When I was young and stupid, I became addicted to spending. I got my first credit card in college, and over the next fifteen years, I accumulated $35,000 in debt. I'm debt-free now, and have even begun building a nest egg, but I didn't reach this place without making a lot of financial mistakes along the way. And I still make mistakes. Dealing with mistakes and setbacks is an important tool in your personal finance arsenal.
The best defense is a good offense. I used to spend a lot of time reacting to problems: bounced checks, car repairs, soccer injuries, and — worst of all — my own dumb choices. I never could seem to get ahead.
Then I realized that the best way to defend against financial setbacks was to actually prepare for them before they arrived. Simple, I know, but it's the simple stuff like this that forms the basis of smart personal finance. Two methods in particular helped me deflect many setbacks:
- Education — I finally became frustrated with my lack of financial literacy, so I decided to do something about it. I read personal finance books. I read magazines. I read blogs. Most importantly, I talked with those friends that I knew had control of their finances. They were happy to give me advice. I was happy to listen.
- Preparedness — I started an emergency fund. Setting aside $500 or $1000 in an online high-yield savings account is cheap insurance. If you have cash cushion, your financial plans can't be derailed by a single stupid mistake. (Unless it's a big mistake.)
Picking up the pieces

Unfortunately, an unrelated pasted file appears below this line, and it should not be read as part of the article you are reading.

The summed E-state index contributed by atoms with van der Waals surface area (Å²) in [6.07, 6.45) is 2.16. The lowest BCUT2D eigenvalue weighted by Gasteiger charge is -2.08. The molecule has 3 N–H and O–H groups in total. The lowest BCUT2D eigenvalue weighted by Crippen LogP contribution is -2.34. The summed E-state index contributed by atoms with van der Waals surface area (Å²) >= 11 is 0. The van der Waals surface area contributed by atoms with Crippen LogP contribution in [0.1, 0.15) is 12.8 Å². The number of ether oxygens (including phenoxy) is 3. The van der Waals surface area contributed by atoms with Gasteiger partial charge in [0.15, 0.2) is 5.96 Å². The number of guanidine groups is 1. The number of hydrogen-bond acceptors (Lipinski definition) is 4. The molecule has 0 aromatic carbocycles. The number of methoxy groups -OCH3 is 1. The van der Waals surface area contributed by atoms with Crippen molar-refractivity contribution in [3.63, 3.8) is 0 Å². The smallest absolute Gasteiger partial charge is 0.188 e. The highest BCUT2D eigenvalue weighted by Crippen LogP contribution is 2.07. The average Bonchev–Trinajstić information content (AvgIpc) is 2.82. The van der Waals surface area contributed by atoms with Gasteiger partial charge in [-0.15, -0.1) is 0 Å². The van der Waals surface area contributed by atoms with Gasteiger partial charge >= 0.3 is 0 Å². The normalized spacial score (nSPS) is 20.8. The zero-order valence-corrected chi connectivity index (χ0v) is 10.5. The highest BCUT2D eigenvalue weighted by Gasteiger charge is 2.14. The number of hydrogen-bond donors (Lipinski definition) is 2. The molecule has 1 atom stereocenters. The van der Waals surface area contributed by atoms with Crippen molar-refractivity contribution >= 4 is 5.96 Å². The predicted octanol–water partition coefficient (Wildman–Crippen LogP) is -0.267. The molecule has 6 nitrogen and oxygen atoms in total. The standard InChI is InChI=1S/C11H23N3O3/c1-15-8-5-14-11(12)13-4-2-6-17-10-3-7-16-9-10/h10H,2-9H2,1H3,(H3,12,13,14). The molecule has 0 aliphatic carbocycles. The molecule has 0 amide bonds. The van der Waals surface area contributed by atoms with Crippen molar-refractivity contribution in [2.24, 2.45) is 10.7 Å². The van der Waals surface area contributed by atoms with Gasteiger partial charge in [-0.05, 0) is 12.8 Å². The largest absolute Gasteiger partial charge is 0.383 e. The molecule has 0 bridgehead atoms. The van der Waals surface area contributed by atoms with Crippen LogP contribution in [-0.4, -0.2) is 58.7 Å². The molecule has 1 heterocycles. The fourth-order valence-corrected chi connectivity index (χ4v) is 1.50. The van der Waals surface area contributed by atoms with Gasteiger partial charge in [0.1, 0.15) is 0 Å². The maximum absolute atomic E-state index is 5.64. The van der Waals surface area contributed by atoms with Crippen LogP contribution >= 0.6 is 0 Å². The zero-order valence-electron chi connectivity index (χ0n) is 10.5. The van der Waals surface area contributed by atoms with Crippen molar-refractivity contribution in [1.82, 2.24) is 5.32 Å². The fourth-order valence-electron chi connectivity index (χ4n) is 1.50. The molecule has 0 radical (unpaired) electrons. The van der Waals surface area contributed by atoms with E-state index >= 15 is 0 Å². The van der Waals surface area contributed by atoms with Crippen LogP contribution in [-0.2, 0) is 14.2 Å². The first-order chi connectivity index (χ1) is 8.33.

Education and preparedness will only get you so far; you're still going to make mistakes now and then. You need to know how to pick up the pieces. Nothing will make things whole again, but there are a few things you can do to minimize the damage:
- Don't panic. When you suffer a setback, or when you realize you've made a mistake, your stomach gets tied up in knots. It's easy to feel overwhelmed. Relax. Take an hour or two to distract yourself. Better yet, sleep on the problem — it's amazing how a little time can provide increased perspective.
- Back out of it, if possible. Some smaller mistakes can be reversed. Did you just blow a wad of cash on an Xbox 360 or some new clothes? Are you feeling buyer's remorse? Return the items, if you can. Or sell them to recoup some of your loss. Did you sign up for a gym membership that you now regret? You may be able to cancel the contract during the grace period. If you make a mistake, first try to undo it.
- Evaluate your options. Not all mistakes and setbacks can be reversed. If a little old lady runs a stop light and totals your car, there's no undoing the damage. Make the best of your situation. Focus on your long-term goals, and make a list the of options available to you. Don't make a rash decision. Be smart.
- Don't let it get you down. When things go wrong, it can be tempting to ease the pain by spending more money. We buy things to make ourselves feel better, but the spending actually has the opposite effect. We feel guilty about what we've purchased, and this guilt makes us want to go out and spend more. Fight that feeling. Don't let one problem snowball into two or three.